Yesterday, Network: A National Catholic Social Justice Lobby, released a letter in support of Obama’s bill (HR 3590) to overhaul US healthcare. Obama proposal and the bill put forward is morally flawed.
Sexuality is a beautiful part of being human and it is a gift from God that needs to be known, understood, appreciated and embraced (no pun intended). Sexuality is a holy part of being a man or a woman. Unfortunately, that’s not the message we receive in secular society and it is infrequently heard from the pulpit in Catholic churches and very likely not in other Christian communities. Unheard of from the pulpit, that is, until Pope John Paul II introduced his monumental work, Theology of the Body. But that’s a topic for another time. Sexuality is not just a religious issue, it is a human issue and everything human is of our interest.
Cardinal Francis E. George, OMI, Archbishop of Chicago and President of the US Conference of Catholic Bishops, spoke to more than 12,000 people at BYU in Salt Lake City on February 23, 2010. His full address, “Catholics and Latter-Day Saints: Partners in the Defense of Religious Freedom,” is found here: Cardinal George to BYU 2010.pdf.
Someone who “gets it” is Capuchin Franciscan Archbishop Charles Chaput, archbishop of Denver. Whether it be culture, beauty, healthcare, abortion, immigrant rights, education, politics, preaching, I think the archbishop is a clear thinker and renders a fine and helpful assessment of Christian life and a Christians involvement in the world. Recently, Archbishop Chaput was in Rome to give a talk he titled, “The Prince of This World and the Evangelization of Culture” at the Fifth Symposium Rome: Priests and Laity on Mission. In this address the archbishop addresses questions of culture, beauty, anthropology, faith, evangelization and sin and grace.
What follows is only an excerpt of a longer talk that you can read at the link above. AND I recommend you read the entire text!
In 1929, as the great totalitarian murder-regimes began to rise up in Europe, the philosopher Raissa Maritain wrote a forgotten little essay called “The Prince of This World.” It is worth reading. We need to remember her words today and into the future. With no trace of irony or metaphor, Maritain argued:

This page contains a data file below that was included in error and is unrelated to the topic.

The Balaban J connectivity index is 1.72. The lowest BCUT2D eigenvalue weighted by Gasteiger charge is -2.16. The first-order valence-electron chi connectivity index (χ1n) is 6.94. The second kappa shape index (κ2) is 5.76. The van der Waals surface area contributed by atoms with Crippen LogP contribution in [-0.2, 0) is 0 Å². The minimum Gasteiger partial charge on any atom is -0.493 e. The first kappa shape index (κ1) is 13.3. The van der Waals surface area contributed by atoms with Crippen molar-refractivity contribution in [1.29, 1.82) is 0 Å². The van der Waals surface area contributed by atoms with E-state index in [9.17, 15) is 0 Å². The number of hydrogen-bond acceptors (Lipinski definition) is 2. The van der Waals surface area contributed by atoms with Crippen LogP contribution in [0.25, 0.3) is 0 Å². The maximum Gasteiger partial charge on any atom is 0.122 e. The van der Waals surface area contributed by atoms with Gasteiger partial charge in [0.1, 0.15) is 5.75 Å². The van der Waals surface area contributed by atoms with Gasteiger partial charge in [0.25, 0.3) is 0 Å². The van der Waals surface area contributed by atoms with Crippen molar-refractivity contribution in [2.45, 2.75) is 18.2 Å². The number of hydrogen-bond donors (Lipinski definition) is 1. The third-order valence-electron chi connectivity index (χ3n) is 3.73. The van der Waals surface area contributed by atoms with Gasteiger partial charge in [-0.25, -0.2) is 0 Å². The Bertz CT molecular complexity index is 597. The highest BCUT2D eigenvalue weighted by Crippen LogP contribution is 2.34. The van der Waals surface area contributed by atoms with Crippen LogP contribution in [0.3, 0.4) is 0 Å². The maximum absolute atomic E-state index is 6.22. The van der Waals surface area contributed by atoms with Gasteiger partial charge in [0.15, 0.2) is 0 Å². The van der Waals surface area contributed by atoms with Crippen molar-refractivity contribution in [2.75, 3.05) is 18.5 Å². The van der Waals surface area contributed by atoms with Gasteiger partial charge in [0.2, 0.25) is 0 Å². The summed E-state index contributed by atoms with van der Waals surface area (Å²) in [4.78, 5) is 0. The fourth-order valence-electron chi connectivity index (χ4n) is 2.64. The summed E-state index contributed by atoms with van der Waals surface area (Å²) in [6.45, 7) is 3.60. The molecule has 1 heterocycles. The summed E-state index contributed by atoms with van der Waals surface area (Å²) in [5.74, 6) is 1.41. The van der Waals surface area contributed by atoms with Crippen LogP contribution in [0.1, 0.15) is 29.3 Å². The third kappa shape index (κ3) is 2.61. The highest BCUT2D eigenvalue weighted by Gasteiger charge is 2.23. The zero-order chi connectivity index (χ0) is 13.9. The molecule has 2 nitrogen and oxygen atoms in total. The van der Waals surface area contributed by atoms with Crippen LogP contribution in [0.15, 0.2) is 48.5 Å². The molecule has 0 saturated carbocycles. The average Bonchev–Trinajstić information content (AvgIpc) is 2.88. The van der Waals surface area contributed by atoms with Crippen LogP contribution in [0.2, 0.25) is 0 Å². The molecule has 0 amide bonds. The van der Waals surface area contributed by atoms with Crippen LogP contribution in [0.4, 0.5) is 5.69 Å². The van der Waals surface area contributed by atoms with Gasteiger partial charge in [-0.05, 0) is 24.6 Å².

“Lucifer has cast the strong though invisible net of illusion upon us. He makes one love the passing moment above eternity, uncertainty above truth. He persuades us that we can only love creatures by making Gods of them. He lulls us to sleep (and he interprets our dreams); he makes us work. Then does the spirit of man brood over stagnant waters. Not the least of the devil’s victories is to have convinced artists and poets that he is their necessary, inevitable collaborator and the guardian of their greatness. Grant him that, and soon you will grant him that Christianity is unpracticable. Thus does he reign in this world.”
If we do not believe in the devil, sooner or later we will not believe in God. We cannot cut Lucifer out of the ecology of salvation. Satan is not God’s equal. He is a created being subject to God and already, by the measure of eternity, defeated. Nonetheless, he is the first author of pride and rebellion, and the great seducer of man. Without him the Incarnation and Redemption do not make sense, and the cross is meaningless. Satan is real. There is no way around this simple truth.
Let me underline that even more strongly. Leszek Kolakowski, the former Marxist philosopher who died just last year, was one of the great minds of the last century. He was never a religious person in the traditional sense. But Kolakowski had few doubts about the reality of the devil. In his essay Short Transcript of a Metaphysical Press Conference Given by the Demon in Warsaw, on 20th December 1963, Kolakowski’s devil indicts all of us who call ourselves “modern” Christians with the following words: